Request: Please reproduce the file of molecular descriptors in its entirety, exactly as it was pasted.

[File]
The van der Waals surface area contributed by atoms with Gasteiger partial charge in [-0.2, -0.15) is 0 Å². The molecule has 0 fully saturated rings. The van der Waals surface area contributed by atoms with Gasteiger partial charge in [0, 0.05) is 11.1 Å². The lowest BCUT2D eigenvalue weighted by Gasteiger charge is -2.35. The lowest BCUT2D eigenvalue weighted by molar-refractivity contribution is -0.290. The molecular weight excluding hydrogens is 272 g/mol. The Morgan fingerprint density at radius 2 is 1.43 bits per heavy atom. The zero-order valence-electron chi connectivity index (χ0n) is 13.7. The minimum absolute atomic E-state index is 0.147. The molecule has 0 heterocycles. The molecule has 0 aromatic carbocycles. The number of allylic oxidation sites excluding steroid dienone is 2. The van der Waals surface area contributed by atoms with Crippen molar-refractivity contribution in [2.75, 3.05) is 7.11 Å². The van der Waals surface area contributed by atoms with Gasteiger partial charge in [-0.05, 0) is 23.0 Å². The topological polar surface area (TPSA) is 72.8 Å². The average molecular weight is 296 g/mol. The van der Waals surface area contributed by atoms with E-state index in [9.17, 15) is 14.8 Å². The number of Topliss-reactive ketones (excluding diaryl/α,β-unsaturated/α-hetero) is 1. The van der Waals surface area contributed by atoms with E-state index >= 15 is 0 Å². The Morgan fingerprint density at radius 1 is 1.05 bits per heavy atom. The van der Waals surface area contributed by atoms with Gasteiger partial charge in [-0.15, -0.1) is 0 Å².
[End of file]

The van der Waals surface area contributed by atoms with Gasteiger partial charge in [-0.2, -0.15) is 0 Å². The molecule has 0 fully saturated rings. The van der Waals surface area contributed by atoms with Gasteiger partial charge in [0, 0.05) is 11.1 Å². The lowest BCUT2D eigenvalue weighted by Gasteiger charge is -2.35. The lowest BCUT2D eigenvalue weighted by molar-refractivity contribution is -0.290. The molecular weight excluding hydrogens is 272 g/mol. The Morgan fingerprint density at radius 2 is 1.43 bits per heavy atom. The zero-order valence-electron chi connectivity index (χ0n) is 13.7. The minimum absolute atomic E-state index is 0.147. The molecule has 0 heterocycles. The molecule has 0 aromatic carbocycles. The number of allylic oxidation sites excluding steroid dienone is 2. The van der Waals surface area contributed by atoms with Crippen molar-refractivity contribution in [2.75, 3.05) is 7.11 Å². The van der Waals surface area contributed by atoms with Gasteiger partial charge in [-0.05, 0) is 23.0 Å². The topological polar surface area (TPSA) is 72.8 Å². The average molecular weight is 296 g/mol. The van der Waals surface area contributed by atoms with E-state index in [9.17, 15) is 14.8 Å². The number of Topliss-reactive ketones (excluding diaryl/α,β-unsaturated/α-hetero) is 1. The van der Waals surface area contributed by atoms with E-state index >= 15 is 0 Å². The Morgan fingerprint density at radius 1 is 1.05 bits per heavy atom. The van der Waals surface area contributed by atoms with Gasteiger partial charge in [-0.15, -0.1) is 0 Å².